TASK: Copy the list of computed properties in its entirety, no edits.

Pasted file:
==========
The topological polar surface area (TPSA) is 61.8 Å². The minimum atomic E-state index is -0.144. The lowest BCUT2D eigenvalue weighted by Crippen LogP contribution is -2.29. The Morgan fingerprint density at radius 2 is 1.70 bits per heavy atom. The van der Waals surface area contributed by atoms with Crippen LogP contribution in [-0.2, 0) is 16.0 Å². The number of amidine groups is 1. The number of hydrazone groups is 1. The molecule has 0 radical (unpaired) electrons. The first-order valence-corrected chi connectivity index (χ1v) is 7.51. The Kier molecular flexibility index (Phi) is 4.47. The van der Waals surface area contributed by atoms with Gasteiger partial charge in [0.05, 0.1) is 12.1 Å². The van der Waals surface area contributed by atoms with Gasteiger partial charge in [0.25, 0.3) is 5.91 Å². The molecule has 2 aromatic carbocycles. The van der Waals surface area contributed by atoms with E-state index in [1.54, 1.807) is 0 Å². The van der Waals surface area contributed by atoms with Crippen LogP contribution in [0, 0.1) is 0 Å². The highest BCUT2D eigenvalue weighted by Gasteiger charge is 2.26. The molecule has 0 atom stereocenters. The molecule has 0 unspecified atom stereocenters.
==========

The topological polar surface area (TPSA) is 61.8 Å². The minimum atomic E-state index is -0.144. The lowest BCUT2D eigenvalue weighted by Crippen LogP contribution is -2.29. The Morgan fingerprint density at radius 2 is 1.70 bits per heavy atom. The van der Waals surface area contributed by atoms with Crippen LogP contribution in [-0.2, 0) is 16.0 Å². The number of amidine groups is 1. The number of hydrazone groups is 1. The molecule has 0 radical (unpaired) electrons. The first-order valence-corrected chi connectivity index (χ1v) is 7.51. The Kier molecular flexibility index (Phi) is 4.47. The van der Waals surface area contributed by atoms with Gasteiger partial charge in [0.05, 0.1) is 12.1 Å². The van der Waals surface area contributed by atoms with Gasteiger partial charge in [0.25, 0.3) is 5.91 Å². The molecule has 2 aromatic carbocycles. The van der Waals surface area contributed by atoms with E-state index in [1.54, 1.807) is 0 Å². The van der Waals surface area contributed by atoms with Crippen LogP contribution in [0, 0.1) is 0 Å². The highest BCUT2D eigenvalue weighted by Gasteiger charge is 2.26. The molecule has 0 atom stereocenters. The molecule has 0 unspecified atom stereocenters.